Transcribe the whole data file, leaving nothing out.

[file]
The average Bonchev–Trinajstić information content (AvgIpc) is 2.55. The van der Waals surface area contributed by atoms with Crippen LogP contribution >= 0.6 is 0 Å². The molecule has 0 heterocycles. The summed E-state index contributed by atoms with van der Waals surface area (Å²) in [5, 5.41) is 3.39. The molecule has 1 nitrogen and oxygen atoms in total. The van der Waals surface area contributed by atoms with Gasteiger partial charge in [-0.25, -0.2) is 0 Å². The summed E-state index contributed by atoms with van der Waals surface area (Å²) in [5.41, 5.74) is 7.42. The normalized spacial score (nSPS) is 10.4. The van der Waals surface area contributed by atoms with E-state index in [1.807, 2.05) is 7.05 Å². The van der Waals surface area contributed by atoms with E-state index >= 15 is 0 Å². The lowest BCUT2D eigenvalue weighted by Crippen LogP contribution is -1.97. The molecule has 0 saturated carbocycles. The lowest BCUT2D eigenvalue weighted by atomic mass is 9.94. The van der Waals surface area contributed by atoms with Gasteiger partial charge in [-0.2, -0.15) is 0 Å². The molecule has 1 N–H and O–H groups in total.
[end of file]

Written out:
The average Bonchev–Trinajstić information content (AvgIpc) is 2.55. The van der Waals surface area contributed by atoms with Crippen LogP contribution >= 0.6 is 0 Å². The molecule has 0 heterocycles. The summed E-state index contributed by atoms with van der Waals surface area (Å²) in [5, 5.41) is 3.39. The molecule has 1 nitrogen and oxygen atoms in total. The van der Waals surface area contributed by atoms with Gasteiger partial charge in [-0.25, -0.2) is 0 Å². The summed E-state index contributed by atoms with van der Waals surface area (Å²) in [5.41, 5.74) is 7.42. The normalized spacial score (nSPS) is 10.4. The van der Waals surface area contributed by atoms with E-state index in [1.807, 2.05) is 7.05 Å². The van der Waals surface area contributed by atoms with E-state index >= 15 is 0 Å². The lowest BCUT2D eigenvalue weighted by Crippen LogP contribution is -1.97. The molecule has 0 saturated carbocycles. The lowest BCUT2D eigenvalue weighted by atomic mass is 9.94. The van der Waals surface area contributed by atoms with Gasteiger partial charge in [-0.2, -0.15) is 0 Å². The molecule has 1 N–H and O–H groups in total.